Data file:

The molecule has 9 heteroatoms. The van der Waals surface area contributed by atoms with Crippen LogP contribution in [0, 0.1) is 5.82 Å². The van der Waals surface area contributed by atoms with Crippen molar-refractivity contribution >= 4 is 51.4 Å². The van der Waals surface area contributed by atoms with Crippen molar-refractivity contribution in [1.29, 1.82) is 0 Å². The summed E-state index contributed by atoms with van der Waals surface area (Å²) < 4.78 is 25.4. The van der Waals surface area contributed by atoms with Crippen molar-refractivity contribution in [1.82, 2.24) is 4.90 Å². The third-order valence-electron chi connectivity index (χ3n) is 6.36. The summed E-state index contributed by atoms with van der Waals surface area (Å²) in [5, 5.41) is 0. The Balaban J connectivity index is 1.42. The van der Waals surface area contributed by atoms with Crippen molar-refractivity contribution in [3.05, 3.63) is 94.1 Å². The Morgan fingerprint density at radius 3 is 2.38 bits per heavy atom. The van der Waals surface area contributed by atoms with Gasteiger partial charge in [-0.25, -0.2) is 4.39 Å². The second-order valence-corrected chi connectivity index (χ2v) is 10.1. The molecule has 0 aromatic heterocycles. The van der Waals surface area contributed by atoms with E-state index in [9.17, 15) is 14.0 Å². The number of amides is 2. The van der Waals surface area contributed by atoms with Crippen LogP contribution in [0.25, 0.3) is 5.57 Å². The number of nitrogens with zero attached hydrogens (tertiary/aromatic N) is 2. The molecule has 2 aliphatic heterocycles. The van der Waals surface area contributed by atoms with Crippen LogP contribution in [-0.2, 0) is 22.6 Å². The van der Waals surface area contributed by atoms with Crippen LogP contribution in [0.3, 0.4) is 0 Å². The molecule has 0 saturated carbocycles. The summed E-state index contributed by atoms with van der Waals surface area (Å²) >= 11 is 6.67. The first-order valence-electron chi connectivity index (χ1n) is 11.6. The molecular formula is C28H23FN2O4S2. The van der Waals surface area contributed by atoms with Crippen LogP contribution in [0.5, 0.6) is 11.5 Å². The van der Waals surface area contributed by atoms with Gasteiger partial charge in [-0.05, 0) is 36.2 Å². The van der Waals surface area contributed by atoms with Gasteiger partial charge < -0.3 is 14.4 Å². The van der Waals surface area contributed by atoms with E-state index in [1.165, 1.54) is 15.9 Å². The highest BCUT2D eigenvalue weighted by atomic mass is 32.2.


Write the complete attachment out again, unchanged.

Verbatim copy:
The molecule has 9 heteroatoms. The van der Waals surface area contributed by atoms with Crippen LogP contribution in [0, 0.1) is 5.82 Å². The van der Waals surface area contributed by atoms with Crippen molar-refractivity contribution >= 4 is 51.4 Å². The van der Waals surface area contributed by atoms with Crippen molar-refractivity contribution in [1.29, 1.82) is 0 Å². The summed E-state index contributed by atoms with van der Waals surface area (Å²) < 4.78 is 25.4. The van der Waals surface area contributed by atoms with Crippen molar-refractivity contribution in [1.82, 2.24) is 4.90 Å². The third-order valence-electron chi connectivity index (χ3n) is 6.36. The summed E-state index contributed by atoms with van der Waals surface area (Å²) in [5, 5.41) is 0. The Balaban J connectivity index is 1.42. The van der Waals surface area contributed by atoms with Crippen molar-refractivity contribution in [3.05, 3.63) is 94.1 Å². The Morgan fingerprint density at radius 3 is 2.38 bits per heavy atom. The van der Waals surface area contributed by atoms with Gasteiger partial charge in [-0.25, -0.2) is 4.39 Å². The second-order valence-corrected chi connectivity index (χ2v) is 10.1. The molecule has 0 aromatic heterocycles. The van der Waals surface area contributed by atoms with E-state index in [9.17, 15) is 14.0 Å². The number of amides is 2. The van der Waals surface area contributed by atoms with Crippen LogP contribution in [0.25, 0.3) is 5.57 Å². The number of nitrogens with zero attached hydrogens (tertiary/aromatic N) is 2. The molecule has 2 aliphatic heterocycles. The van der Waals surface area contributed by atoms with Crippen LogP contribution in [-0.2, 0) is 22.6 Å². The van der Waals surface area contributed by atoms with Crippen LogP contribution in [0.3, 0.4) is 0 Å². The molecule has 0 saturated carbocycles. The summed E-state index contributed by atoms with van der Waals surface area (Å²) >= 11 is 6.67. The first-order valence-electron chi connectivity index (χ1n) is 11.6. The molecular formula is C28H23FN2O4S2. The van der Waals surface area contributed by atoms with Crippen LogP contribution in [0.5, 0.6) is 11.5 Å². The van der Waals surface area contributed by atoms with Gasteiger partial charge in [-0.05, 0) is 36.2 Å². The van der Waals surface area contributed by atoms with Gasteiger partial charge < -0.3 is 14.4 Å². The van der Waals surface area contributed by atoms with E-state index in [1.165, 1.54) is 15.9 Å². The highest BCUT2D eigenvalue weighted by atomic mass is 32.2.